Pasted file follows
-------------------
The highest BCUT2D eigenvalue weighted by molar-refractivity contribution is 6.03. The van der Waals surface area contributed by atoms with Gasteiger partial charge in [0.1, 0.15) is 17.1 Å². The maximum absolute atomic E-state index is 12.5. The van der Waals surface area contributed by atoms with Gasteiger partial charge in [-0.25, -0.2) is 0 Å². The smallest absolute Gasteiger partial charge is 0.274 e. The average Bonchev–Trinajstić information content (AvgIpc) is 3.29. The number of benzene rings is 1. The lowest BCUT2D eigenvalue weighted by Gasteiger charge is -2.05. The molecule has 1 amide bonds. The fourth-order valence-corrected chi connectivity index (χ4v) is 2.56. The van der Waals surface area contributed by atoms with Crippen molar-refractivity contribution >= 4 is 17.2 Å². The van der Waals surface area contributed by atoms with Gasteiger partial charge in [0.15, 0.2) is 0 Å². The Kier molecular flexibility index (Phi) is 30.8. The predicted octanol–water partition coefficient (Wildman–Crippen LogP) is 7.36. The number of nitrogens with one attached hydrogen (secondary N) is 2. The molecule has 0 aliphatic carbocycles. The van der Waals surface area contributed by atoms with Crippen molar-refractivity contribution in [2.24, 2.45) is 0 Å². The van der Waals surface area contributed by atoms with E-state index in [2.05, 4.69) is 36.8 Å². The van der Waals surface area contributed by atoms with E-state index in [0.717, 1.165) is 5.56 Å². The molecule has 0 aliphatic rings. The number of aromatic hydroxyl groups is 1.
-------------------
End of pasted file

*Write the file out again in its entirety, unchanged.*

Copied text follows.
The highest BCUT2D eigenvalue weighted by molar-refractivity contribution is 6.03. The van der Waals surface area contributed by atoms with Gasteiger partial charge in [0.1, 0.15) is 17.1 Å². The maximum absolute atomic E-state index is 12.5. The van der Waals surface area contributed by atoms with Gasteiger partial charge in [-0.25, -0.2) is 0 Å². The smallest absolute Gasteiger partial charge is 0.274 e. The average Bonchev–Trinajstić information content (AvgIpc) is 3.29. The number of benzene rings is 1. The lowest BCUT2D eigenvalue weighted by Gasteiger charge is -2.05. The molecule has 1 amide bonds. The fourth-order valence-corrected chi connectivity index (χ4v) is 2.56. The van der Waals surface area contributed by atoms with Crippen molar-refractivity contribution >= 4 is 17.2 Å². The van der Waals surface area contributed by atoms with Gasteiger partial charge in [0.15, 0.2) is 0 Å². The Kier molecular flexibility index (Phi) is 30.8. The predicted octanol–water partition coefficient (Wildman–Crippen LogP) is 7.36. The number of nitrogens with one attached hydrogen (secondary N) is 2. The molecule has 0 aliphatic carbocycles. The van der Waals surface area contributed by atoms with Crippen molar-refractivity contribution in [2.24, 2.45) is 0 Å². The van der Waals surface area contributed by atoms with E-state index in [2.05, 4.69) is 36.8 Å². The van der Waals surface area contributed by atoms with E-state index in [0.717, 1.165) is 5.56 Å². The molecule has 0 aliphatic rings. The number of aromatic hydroxyl groups is 1.